One In Three Americans Now Meet Spouse Online

By  //  January 1, 2015

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ABOVE VIDEO: TheYoungTurks take a look at new research that suggests one in three Americans now meet their spouses online, and that those marriages are more satisfying and less likely to end in divorce than those that begin in traditional, offline venues.

EDITOR’S NOTE — I am not familiar with contemporary “pick-up” and “chat up” lines that are the hallmark of singles banter at venues, like bars, night clubs, health clubs, schools and even in the workplace, where the opportunity presents itself to display an interest in and engage an unfamiliar person for romance, or dating, but I suspect things fundamentally haven’t changed much in the 35 years since I’ve been out of circulation.

Of course, there’ll always be a place for direct social interaction, but more and more people are avoiding the “meat market” of the popular watering holes and going online for a variety of reasons to find a compatible mate through opportunities ranging from social networking, email exchange, instant messaging, multi-player gaming and participation in more conventional “dating sites” like

In fact, according to a new study recently published in the journal, Proceedings of The National Academy of Sciences, more than 30 percent of American marriages began online, and those couples were more likely to have higher marital satisfaction and had a 23 percent lower rate of marital breakups over the study period 2005-2012 than relationships that began with a face-to-face social interaction. 

New research suggests that couples whose marriages began online were more likely to have higher marital satisfaction and had a 23 percent lower rate of marital breakups than relationships that began with a face-to-face meeting.

The study was funded by online-dating site, but an agreement with the popular online dating service prior to data analysis ensured the company would not influence the results of the study. Also, to ensure integrity, the data was overseen by independent statisticians and statistically controlled for marriage duration and other demographic factors such as education.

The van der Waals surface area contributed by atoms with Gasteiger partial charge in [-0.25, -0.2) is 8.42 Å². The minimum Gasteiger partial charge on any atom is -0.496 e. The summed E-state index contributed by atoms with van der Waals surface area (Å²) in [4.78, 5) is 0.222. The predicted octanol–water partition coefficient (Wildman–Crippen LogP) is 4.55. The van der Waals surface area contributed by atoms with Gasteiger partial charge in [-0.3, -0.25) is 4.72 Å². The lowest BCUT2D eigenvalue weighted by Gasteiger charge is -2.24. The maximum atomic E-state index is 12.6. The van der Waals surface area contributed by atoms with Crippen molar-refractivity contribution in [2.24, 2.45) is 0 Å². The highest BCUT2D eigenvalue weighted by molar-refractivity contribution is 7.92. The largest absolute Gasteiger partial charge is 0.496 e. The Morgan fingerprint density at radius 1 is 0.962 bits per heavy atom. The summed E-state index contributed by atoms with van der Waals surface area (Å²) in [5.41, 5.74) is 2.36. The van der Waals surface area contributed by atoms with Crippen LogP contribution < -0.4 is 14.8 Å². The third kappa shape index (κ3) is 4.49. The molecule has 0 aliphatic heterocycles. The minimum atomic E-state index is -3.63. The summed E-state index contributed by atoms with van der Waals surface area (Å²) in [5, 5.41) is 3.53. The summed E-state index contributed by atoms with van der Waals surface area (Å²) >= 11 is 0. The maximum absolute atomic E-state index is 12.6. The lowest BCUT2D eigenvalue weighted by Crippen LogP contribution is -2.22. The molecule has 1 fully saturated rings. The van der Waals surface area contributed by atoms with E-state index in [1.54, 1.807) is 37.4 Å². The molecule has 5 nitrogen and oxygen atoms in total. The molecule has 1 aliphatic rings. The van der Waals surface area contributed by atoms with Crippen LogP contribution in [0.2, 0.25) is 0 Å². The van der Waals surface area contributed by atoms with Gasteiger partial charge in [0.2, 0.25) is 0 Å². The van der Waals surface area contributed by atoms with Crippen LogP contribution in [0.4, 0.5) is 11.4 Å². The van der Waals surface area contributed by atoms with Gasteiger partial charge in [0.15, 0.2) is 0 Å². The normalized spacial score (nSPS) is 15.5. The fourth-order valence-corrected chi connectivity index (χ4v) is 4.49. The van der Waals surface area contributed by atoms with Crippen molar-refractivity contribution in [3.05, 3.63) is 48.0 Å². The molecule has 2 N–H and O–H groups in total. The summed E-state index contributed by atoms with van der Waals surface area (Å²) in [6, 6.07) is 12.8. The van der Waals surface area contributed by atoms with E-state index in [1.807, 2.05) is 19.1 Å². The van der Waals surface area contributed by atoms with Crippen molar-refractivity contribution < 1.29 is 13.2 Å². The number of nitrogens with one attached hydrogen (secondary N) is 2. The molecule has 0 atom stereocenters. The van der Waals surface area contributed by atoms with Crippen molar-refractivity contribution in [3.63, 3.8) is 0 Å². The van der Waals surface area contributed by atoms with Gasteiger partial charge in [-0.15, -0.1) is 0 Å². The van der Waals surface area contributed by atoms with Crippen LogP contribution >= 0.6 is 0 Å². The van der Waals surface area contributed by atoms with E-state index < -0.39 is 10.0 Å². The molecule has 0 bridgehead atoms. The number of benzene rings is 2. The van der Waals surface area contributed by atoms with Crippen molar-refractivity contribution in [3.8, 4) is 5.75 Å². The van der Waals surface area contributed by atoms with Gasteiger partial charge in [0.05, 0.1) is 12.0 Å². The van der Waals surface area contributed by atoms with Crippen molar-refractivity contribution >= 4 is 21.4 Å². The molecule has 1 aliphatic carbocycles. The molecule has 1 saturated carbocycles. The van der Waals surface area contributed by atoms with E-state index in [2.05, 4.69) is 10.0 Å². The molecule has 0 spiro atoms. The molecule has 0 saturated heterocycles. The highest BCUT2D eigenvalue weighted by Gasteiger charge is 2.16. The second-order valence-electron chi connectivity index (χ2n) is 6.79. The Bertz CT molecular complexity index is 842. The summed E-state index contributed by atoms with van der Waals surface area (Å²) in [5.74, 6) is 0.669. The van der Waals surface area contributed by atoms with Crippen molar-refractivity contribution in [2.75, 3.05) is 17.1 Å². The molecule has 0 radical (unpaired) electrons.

The Wall Street Journal report excerpted below goes into more study detail pointing out that relationships that start online may benefit from selectivity and the focused nature of online dating.  The study authors admit that, although the differences in marital outcomes from online and offline meetings persisted after controlling for demographic differences, it is possible that individuals who met their spouse online may be different in personality, motivation to form a long-term marital relationship, or other factors.

The researchers believe that the results of this study are encouraging, given the paradigm shift in terms of how Americans are meeting their spouses, and the the bottom line conclusion from the study is that (like so many other aspects of our lives), “the Internet may be altering the dynamics and outcomes of marriage itself.”

WSJ MARKET WATCH — The late film critic Roger Ebert once gave this advice to those looking for love: “Never marry someone who doesn’t love the movies you love. Sooner or later, that person will not love you.” If that’s true, dating sites — which frequently subject lovelorn members to hundreds of questions about their hobbies, aspirations and values — may be on to something.

In fact, new academic research claims that couples who meet on the Internet actually have a better chance of staying together long-term than those who meet in the real world.

One-third of American marriages now begin online.

Around one-third of American marriages now begin online. And those marriages are less likely to break down and are associated with slightly higher marital satisfaction rates than those of couples who met offline, according to a new study published in the journal Proceedings of the National Academy of Sciences.

Of couples who got together online, 5.9% broke up, versus 7.6% of those who met offline, the study found. Of 19,131 couples who met online and got married, only around 7% were either separated or divorced (the overall U.S. divorce rate is 40% to 50%, experts say).

CLICK HERE to read the complete story on the Wall Street Journal’s